Top of the Agenda: Bo Xilai Spied on Top Chinese Officials
Ousted Chinese Communist Party official Bo Xilai wiretapped the phone conversations of senior Chinese officials, including President Hu Jintao, the New York Times reported. When officials discovered the wiretapping, conducted by local allies of Bo in the city of Chongqing, an investigation was launched that ultimately led to Bo's downfall. Bo was removed from power last month amid allegations that his wife orchestrated the murder of British businessman Neil Heywood.
"He drew an enormous amount of attention to himself in a leadership that appears to pride itself on being colorless and faceless. His policies, and even more so his policy approach, which had elements of Maoist revivalism in mass campaigns and 'red songs,' were also nothing like the overall policy approach pursued by other leaders," said CFR's Elizabeth C. Economy in this CFR Interview.
"But he was too carelessly open about his willingness to use the brutal, secretive tactics of his criminal targets to accomplish his goals.Bo's crackdown--which led to thousands of questionably legal arrests, dozens of high-profile, lurid show-trials, and executions of gangsters, lawyers, and public officials--was clearly designed to draw attention to himself," writes Matthew Fishbane on ForeignPolicy.com.
And yet Bo Xilai's most vexing legacy for the Party may be not that he was hated but, rather, that he was loved. His élite peers came to despise him for his Western-style grandstanding, his family's indiscretion, and his homage to the Cultural Revolution. But disenfranchised citizens hearkened to his rhetoric on behalf of the poor and to his investments in public housing. His exposure threatened the Party's legitimacy," writes the New Yorker's Evan Osnos.
Syrian security forces fired a rocket at a building in Hama yesterday, killing up to sixty-nine people (al-Jazeera), the opposition Local Coordination Committees said. However, Syrian state news reported the explosion was caused by anti-government bomb makers.
Targeted killings have become a central component of U.S. counterterrorism operations around the globe. Despite pointed criticism over transparency and accountability issues, analysts say the controversial practice seems likely to expand in the future, explains this CFR Backgrounder.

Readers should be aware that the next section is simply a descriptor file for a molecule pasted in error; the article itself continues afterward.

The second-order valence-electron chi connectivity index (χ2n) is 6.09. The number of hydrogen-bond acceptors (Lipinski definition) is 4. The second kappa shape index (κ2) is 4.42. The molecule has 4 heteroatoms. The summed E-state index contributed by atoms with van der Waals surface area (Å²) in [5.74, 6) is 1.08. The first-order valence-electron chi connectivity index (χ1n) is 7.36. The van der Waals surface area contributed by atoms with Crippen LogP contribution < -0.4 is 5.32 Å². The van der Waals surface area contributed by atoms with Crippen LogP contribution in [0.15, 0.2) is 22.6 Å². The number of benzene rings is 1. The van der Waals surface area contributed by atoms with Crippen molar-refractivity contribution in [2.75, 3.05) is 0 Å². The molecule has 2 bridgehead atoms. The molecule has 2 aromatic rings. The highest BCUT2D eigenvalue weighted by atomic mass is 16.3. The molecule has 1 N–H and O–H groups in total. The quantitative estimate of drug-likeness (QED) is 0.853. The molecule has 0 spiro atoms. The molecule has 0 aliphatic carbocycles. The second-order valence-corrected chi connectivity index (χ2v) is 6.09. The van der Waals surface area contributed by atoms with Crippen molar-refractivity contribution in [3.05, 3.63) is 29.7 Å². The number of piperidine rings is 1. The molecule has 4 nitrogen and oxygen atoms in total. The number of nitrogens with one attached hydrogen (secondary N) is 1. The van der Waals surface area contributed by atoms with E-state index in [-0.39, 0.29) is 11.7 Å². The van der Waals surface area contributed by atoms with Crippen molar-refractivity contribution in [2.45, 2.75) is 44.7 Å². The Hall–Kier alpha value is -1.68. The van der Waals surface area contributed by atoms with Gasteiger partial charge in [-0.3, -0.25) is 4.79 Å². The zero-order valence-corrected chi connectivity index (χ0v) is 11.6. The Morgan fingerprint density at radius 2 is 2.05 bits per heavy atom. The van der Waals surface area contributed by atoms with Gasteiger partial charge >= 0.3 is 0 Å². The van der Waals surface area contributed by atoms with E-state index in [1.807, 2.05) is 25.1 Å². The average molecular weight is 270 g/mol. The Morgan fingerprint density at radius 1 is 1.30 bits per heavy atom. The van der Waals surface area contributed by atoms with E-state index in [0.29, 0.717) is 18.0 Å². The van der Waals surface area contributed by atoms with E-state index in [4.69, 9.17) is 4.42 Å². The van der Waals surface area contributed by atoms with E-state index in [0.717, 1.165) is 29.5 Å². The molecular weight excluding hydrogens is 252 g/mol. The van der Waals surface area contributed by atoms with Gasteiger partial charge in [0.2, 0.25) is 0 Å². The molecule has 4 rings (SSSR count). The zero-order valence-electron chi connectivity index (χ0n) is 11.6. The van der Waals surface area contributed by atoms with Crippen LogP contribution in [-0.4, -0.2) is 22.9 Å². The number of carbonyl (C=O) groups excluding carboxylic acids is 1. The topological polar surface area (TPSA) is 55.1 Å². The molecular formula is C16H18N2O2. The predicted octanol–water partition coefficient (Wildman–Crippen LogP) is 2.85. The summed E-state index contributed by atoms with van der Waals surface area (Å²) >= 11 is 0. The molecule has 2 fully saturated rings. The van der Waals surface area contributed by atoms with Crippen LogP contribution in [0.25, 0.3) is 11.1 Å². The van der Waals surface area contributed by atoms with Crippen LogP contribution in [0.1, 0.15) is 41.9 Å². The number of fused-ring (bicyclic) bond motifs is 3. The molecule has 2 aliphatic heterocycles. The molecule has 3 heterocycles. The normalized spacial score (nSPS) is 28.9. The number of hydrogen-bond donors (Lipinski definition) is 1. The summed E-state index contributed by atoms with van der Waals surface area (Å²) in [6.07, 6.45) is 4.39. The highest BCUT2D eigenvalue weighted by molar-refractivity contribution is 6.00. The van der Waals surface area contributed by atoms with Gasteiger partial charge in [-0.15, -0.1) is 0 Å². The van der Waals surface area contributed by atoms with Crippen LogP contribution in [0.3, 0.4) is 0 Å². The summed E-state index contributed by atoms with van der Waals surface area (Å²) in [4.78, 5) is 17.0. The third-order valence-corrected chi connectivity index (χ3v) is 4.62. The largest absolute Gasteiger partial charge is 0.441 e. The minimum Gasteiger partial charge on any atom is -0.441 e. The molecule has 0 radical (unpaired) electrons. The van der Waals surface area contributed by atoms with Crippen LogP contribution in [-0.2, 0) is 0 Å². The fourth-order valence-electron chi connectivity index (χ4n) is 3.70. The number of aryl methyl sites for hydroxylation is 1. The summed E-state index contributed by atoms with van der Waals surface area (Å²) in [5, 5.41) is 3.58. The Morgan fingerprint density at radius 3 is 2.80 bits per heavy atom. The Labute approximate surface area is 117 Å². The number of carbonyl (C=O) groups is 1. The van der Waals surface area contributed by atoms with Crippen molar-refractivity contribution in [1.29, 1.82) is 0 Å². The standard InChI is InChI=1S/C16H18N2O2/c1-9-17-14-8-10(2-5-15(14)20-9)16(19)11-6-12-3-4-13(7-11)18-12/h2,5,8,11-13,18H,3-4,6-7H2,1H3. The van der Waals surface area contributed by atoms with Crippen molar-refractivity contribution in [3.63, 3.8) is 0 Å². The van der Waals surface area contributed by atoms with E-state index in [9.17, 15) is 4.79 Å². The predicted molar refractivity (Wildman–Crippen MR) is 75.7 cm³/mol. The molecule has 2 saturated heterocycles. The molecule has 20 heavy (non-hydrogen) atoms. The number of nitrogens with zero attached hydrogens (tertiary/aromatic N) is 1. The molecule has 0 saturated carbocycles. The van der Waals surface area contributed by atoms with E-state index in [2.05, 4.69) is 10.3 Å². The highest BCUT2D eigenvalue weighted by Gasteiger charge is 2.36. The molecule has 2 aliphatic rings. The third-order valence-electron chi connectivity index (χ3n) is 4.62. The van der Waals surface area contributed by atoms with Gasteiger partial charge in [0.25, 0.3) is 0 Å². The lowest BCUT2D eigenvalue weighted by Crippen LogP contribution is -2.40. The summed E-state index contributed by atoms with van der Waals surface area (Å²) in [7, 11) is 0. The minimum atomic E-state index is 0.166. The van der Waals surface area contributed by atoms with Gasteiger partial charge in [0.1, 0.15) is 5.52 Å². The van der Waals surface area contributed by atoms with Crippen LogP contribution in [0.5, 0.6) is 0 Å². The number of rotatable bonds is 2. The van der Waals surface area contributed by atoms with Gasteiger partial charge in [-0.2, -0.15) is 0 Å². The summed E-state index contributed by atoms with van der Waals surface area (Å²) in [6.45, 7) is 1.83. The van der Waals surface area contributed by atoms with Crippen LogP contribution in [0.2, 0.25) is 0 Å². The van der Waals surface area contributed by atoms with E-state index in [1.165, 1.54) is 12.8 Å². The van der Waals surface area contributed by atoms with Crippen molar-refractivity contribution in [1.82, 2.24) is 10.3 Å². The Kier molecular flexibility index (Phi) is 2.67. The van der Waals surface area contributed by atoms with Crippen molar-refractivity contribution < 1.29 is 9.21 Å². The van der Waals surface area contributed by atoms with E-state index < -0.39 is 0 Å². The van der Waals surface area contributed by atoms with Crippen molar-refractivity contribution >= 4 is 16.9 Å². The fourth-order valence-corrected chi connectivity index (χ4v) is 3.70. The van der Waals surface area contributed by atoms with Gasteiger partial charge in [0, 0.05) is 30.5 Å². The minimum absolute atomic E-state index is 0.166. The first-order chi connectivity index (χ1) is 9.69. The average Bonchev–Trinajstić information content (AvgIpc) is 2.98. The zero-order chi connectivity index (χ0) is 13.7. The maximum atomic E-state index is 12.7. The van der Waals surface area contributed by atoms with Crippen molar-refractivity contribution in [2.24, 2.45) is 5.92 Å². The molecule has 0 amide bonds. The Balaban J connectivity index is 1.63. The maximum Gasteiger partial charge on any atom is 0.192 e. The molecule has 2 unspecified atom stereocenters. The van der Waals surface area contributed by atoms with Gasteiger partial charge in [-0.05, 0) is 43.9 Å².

SOUTH SUDAN: The South Sudanese army handed over Sudanese prisoners of war (Reuters) captured during battles over the disputed Heglig oil field to the International Committee of the Red Cross. The move apparently abated rising tensions between the two neighbors, which have threatened to erupt into a full-scale war along their oil-rich border.
CFR's John Campbell discusses the latest reports on the situation between Sudan and South Sudan on his blog, Africa in Transition.
ECB's Draghi Calls for 'Growth Pact'
European Central Bank President Mario Draghi called for a eurozone "growth pact" to be implemented alongside the strict austerity measures that many member states are pursuing, including structural reforms to revamp rigid labor markets (WSJ).
BELGIUM: Muslims have a more difficult time finding employment in many European countries, according to a new report by Amnesty International that studied discrimination against Muslims (DeutscheWelle) in Belgium, France, the Netherlands, Spain, and Switzerland.
Mexico to Investigate Wal-Mart Permits
The Mexican government reversed course Monday and said it would investigate allegations that Wal-Mart de Mexico had paid millions of dollars in bribes (NYT) to officials for permits to open new stores.
ARGENTINA: The Argentine Senate approved a plan (AFP) put forward by President Cristina Fernández de Kirchner to nationalize oil company YPF, which is majority-owned by Spanish energy company Repsol, despite EU and U.S. objections. The bill was sent to the lower house, which is expected to approve it next week.
Biden to Defend Obama Foreign Policy
Vice President Joe Biden is expected to make a broad defense of President Barack Obama's national security policy. At the same time, he is making negative links between the foreign policy of GOP presidential candidate Mitt Romney (AP) and that of former President George W. Bush. Romney's foreign policy advisers have in turn been criticizing Obama's approach to multilateralism.
After weeks of continuing to push for less reliance on foreign oil but facing waning attention from voters and the media, Newt Gingrich may be leaving the race for the GOP presidential nomination, says the New York Times.
Editor's Note:For more information on the presidential election and foreign policy check out CFR's campaign blog, The Candidates and the World.